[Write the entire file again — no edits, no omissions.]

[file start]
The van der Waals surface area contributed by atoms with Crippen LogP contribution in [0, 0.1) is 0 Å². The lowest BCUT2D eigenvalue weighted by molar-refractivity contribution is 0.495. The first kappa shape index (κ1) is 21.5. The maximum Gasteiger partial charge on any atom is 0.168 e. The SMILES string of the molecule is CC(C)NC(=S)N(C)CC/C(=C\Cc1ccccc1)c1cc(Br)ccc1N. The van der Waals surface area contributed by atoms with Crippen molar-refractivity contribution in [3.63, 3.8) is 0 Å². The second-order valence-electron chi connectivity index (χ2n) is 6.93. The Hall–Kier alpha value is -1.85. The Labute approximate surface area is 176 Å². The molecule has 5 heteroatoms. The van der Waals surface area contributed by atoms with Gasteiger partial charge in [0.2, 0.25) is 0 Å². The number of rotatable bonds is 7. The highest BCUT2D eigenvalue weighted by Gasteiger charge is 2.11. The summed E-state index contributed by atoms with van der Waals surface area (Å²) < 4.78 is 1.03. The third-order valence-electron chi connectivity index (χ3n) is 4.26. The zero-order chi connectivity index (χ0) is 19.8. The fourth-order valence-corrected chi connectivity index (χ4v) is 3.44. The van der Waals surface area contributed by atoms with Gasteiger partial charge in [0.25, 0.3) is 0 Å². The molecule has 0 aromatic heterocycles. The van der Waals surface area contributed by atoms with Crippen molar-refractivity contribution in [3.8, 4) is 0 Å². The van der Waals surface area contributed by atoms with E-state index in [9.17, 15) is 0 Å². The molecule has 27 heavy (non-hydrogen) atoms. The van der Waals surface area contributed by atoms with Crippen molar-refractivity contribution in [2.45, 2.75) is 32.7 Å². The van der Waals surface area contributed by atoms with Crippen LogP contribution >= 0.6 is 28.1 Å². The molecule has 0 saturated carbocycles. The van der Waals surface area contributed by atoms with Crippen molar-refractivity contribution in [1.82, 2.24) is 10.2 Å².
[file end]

The van der Waals surface area contributed by atoms with Crippen LogP contribution in [0, 0.1) is 0 Å². The lowest BCUT2D eigenvalue weighted by molar-refractivity contribution is 0.495. The first kappa shape index (κ1) is 21.5. The maximum Gasteiger partial charge on any atom is 0.168 e. The SMILES string of the molecule is CC(C)NC(=S)N(C)CC/C(=C\Cc1ccccc1)c1cc(Br)ccc1N. The van der Waals surface area contributed by atoms with Crippen molar-refractivity contribution in [3.63, 3.8) is 0 Å². The second-order valence-electron chi connectivity index (χ2n) is 6.93. The Hall–Kier alpha value is -1.85. The Labute approximate surface area is 176 Å². The molecule has 5 heteroatoms. The van der Waals surface area contributed by atoms with Gasteiger partial charge in [0.2, 0.25) is 0 Å². The number of rotatable bonds is 7. The highest BCUT2D eigenvalue weighted by Gasteiger charge is 2.11. The summed E-state index contributed by atoms with van der Waals surface area (Å²) < 4.78 is 1.03. The third-order valence-electron chi connectivity index (χ3n) is 4.26. The zero-order chi connectivity index (χ0) is 19.8. The fourth-order valence-corrected chi connectivity index (χ4v) is 3.44. The van der Waals surface area contributed by atoms with Gasteiger partial charge in [0.25, 0.3) is 0 Å². The molecule has 0 aromatic heterocycles. The van der Waals surface area contributed by atoms with Crippen molar-refractivity contribution in [3.8, 4) is 0 Å². The van der Waals surface area contributed by atoms with E-state index in [9.17, 15) is 0 Å². The molecule has 27 heavy (non-hydrogen) atoms. The van der Waals surface area contributed by atoms with Crippen molar-refractivity contribution in [2.45, 2.75) is 32.7 Å². The van der Waals surface area contributed by atoms with Crippen LogP contribution >= 0.6 is 28.1 Å². The molecule has 0 saturated carbocycles. The van der Waals surface area contributed by atoms with Crippen molar-refractivity contribution in [1.82, 2.24) is 10.2 Å².